District of Columbia Fire and Emergency Medical Services Department

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District of Columbia Fire and Emergency Medical Services Department
DistrictofColumbiaFireandEMSLogo.png
Operational area
Country  United States
City  Washington, D.C.
Agency overview[1]
Established September 24, 1804 (1804-09-24)
Annual calls ~150,000
Employees 2,130 (2013)
Annual budget $199,373,728 (2013)
Staffing Career
Fire chief Gregory M. Dean
EMS level ALS and BLS
IAFF 36
Facilities and equipment[2]
Battalions 6
Stations 33
Engines 33
Tillers 15
Platforms 1
Rescues 3
Ambulances 14 ALS and 25 BLS
HAZMAT 2
Wildland 1
Fireboats 2
Light and air 1
Website
Official website
IAFF website

The District of Columbia Fire and Emergency Medical Services Department, (also known as DC FEMS, FEMS, DCFD, DC Fire, or Fire & EMS), established July 1, 1884,[3] provides fire protection and emergency medical service to the city of Washington, D.C., the capital of the United States. An organ of the devolved district government, Fire & EMS is responsible for providing fire suppression, ambulance service and hazardous materials containment for the federal district.[4]

History[edit]

A DCFD fire engine in December 2005.
DCFD Engine Company #23 (Foggy Bottom Firehouse)
DCFD Engine 7

On January 13, 1803, Washington passed its first law about fire control, requiring the owner of each building in the city to provide at least one leather firefighting bucket per story or pay a $1 fine per missing bucket.[5]

The first firefighting organizations in the city were private volunteer companies. To end the problems created by rivalries between these companies, Washington approved in 1864 an act to consolidate them and organize a paid fire department.[5] Seven years passed before it was implemented on September 23, 1871, creating the all-professional District of Columbia Fire Department with a combination of paid and volunteer staff.[3] The department had seven paid firefighters and 13 call men to answer alarms, manning three engines and two ladders.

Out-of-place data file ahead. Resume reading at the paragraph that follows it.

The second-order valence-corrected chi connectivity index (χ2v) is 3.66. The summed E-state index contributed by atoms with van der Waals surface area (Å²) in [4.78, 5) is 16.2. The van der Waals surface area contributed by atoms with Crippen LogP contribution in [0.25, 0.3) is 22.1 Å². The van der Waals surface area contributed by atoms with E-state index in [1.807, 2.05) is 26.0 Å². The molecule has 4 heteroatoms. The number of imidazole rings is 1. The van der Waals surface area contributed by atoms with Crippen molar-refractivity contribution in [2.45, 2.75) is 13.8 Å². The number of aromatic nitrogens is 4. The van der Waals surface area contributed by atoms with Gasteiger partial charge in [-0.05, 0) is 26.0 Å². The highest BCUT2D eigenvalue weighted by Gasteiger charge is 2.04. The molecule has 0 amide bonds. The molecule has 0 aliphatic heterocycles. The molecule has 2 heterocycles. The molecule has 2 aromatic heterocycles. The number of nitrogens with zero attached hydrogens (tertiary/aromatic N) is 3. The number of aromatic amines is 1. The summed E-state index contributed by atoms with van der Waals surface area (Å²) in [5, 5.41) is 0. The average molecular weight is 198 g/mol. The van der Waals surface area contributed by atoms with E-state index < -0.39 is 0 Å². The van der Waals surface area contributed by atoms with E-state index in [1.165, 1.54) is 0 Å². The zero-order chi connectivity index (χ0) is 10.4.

By 1900, the DCFD had grown to 14 engine, four ladder, and two chemical companies.[3]

In 1968, the entire DCFD was mobilized during the riots that followed the assassination of Martin Luther King, Jr. The four days of disorder saw widespread civil unrest, looting and arson, which ultimately required help with 70 outside companies to battle over 500 fires and perform 120 rescues.[6]

In the 1970s and 1980s, the department was riven by racial tension as the nearly all-white department became much more racially integrated and African American firefighters sought upper-level supervisory and management positions.[7]

2010s budget and maintenance problems[edit]

In January 2010, The Washington Examiner reported that, in a major management failure, the agency failed to budget for seniority pay in its fiscal 2010 budget, causing a $2 million shortfall.[8] After a hiring freeze left 130 positions unfilled, the department was projected to spend $15.4 million in fiscal 2010 (2.5 times the budgeted amount).[8] More than 75 percent of the agency's budget goes to salaries and fringe benefits.[8]

Problems with vehicle maintenance also worsened after 2010. The department lost track of the location of reserve vehicles, and sometimes listed fire engines as available for duty when they had been stripped for parts and sent to the junkyard. In 2012, the agency hired a consultant at a cost of $182,000 to create an accurate database of vehicle status and location. Both the D.C. City Council and the District of Columbia's inspector general have strongly criticized the department's record. The District of Columbia Firefighters Association, Local 36, IAFF, argues that the problem lies with poor management, while DCFEMS has said the problems either cannot be accounted for or are the result of rank-and-file incompetence or neglect.[9]